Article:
Summary and Info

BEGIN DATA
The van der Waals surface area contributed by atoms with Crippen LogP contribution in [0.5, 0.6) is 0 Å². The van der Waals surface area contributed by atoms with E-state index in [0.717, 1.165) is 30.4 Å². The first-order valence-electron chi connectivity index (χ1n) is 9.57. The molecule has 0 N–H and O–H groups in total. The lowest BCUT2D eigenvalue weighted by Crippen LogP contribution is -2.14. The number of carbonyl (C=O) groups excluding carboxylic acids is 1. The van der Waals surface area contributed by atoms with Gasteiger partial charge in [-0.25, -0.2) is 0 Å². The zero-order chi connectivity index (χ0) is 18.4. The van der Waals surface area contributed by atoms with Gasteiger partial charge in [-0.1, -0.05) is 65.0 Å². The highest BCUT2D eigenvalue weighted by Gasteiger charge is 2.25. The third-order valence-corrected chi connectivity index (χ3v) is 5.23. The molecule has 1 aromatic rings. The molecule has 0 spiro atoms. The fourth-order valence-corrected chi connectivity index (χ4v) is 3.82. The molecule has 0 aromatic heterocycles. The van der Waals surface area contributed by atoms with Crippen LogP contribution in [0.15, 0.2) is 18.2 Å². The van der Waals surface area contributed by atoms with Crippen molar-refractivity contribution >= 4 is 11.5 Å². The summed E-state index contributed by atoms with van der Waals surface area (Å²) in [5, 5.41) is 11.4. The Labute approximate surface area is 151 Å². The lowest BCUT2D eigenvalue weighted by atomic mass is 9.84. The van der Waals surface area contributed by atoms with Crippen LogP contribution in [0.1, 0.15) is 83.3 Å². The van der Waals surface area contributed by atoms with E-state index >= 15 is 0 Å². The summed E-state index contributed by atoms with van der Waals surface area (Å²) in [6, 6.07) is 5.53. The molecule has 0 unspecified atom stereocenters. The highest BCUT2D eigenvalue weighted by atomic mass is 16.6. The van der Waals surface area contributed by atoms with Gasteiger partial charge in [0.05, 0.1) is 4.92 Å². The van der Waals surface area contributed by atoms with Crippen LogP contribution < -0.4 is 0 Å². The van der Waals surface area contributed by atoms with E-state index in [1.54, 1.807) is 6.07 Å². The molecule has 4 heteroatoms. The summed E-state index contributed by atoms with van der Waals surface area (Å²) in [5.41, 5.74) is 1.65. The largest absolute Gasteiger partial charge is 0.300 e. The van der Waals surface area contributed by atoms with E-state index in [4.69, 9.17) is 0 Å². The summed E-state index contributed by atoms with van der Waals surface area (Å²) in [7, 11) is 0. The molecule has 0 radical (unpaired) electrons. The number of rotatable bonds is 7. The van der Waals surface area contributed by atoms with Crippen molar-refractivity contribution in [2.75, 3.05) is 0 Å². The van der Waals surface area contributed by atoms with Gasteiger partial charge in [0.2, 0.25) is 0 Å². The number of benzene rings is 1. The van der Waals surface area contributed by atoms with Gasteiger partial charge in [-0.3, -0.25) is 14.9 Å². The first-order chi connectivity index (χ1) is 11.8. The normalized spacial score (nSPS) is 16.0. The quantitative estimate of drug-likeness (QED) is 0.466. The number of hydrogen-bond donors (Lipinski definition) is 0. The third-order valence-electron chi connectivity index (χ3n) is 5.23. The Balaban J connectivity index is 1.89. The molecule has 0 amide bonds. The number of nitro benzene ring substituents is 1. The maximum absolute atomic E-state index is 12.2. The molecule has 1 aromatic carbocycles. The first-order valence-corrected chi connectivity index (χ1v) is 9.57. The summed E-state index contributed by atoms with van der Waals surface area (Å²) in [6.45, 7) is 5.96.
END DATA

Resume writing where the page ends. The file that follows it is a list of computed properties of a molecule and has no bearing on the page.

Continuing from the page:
Toll-like receptors (TLRs) are critical mediators of the innate immune response in mammals. This family of receptors recognizes a variety of microbial products or motifs and initiates the host response to infection. Examples include TLR4 which recognizes lipopolysaccharide (LPS) from Gram-negative bacteria, TLR3 which recognizes viral double-stranded RNA, and TLR9 which recognizes CpG DNA motifs, found in both viruses and bacteria. All TLRs possess an intracellular region termed the Toll-IL-1 receptor-Resistance (TIR) domain which is essential for signaling from these receptors. The specificity of signaling from individual TLRs arises from differential utilization of adapter proteins. This specificity results in a tailoring of the host defense response depending on the microbe being sensed. TLRs are increasingly being implicated in both infectious and inflammatory diseases, notable examples being sepsis, inflammatory bowel disease, atherosclerosis, and asthma. There is, therefore, great interest in targeting TLRs therapeutically since a disruption of TLR function will result in a decrease in the production of inflammatory mediators. This volume covers our current understanding of TLRs and their role in inflammation. Given the importance of TLRs in the inflammatory process and their emerging role in inflammatory diseases the book is of great interest to researchers working in inflammation and immunology.